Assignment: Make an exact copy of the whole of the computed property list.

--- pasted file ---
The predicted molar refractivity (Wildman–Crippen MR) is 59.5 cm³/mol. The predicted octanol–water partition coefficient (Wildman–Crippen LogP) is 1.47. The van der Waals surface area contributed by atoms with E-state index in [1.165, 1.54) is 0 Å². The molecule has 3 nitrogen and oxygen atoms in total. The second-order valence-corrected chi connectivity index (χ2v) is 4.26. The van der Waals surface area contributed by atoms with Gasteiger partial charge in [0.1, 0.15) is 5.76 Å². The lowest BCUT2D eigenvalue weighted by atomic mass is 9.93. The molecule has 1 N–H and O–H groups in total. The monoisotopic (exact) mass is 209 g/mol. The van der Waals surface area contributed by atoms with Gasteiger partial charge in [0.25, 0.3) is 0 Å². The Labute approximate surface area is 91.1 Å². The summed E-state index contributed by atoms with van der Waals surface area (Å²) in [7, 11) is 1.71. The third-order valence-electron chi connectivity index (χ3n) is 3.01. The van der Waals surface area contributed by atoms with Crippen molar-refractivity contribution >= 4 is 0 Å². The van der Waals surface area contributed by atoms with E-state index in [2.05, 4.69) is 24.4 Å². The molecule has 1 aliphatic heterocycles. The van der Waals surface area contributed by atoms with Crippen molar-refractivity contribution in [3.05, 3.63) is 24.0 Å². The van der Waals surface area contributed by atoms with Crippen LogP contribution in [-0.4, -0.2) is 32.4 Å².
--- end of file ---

The predicted molar refractivity (Wildman–Crippen MR) is 59.5 cm³/mol. The predicted octanol–water partition coefficient (Wildman–Crippen LogP) is 1.47. The van der Waals surface area contributed by atoms with E-state index in [1.165, 1.54) is 0 Å². The molecule has 3 nitrogen and oxygen atoms in total. The second-order valence-corrected chi connectivity index (χ2v) is 4.26. The van der Waals surface area contributed by atoms with Gasteiger partial charge in [0.1, 0.15) is 5.76 Å². The lowest BCUT2D eigenvalue weighted by atomic mass is 9.93. The molecule has 1 N–H and O–H groups in total. The monoisotopic (exact) mass is 209 g/mol. The van der Waals surface area contributed by atoms with Gasteiger partial charge in [0.25, 0.3) is 0 Å². The Labute approximate surface area is 91.1 Å². The summed E-state index contributed by atoms with van der Waals surface area (Å²) in [7, 11) is 1.71. The third-order valence-electron chi connectivity index (χ3n) is 3.01. The van der Waals surface area contributed by atoms with Crippen molar-refractivity contribution >= 4 is 0 Å². The van der Waals surface area contributed by atoms with E-state index in [2.05, 4.69) is 24.4 Å². The molecule has 1 aliphatic heterocycles. The van der Waals surface area contributed by atoms with Crippen molar-refractivity contribution in [3.05, 3.63) is 24.0 Å². The van der Waals surface area contributed by atoms with Crippen LogP contribution in [-0.4, -0.2) is 32.4 Å².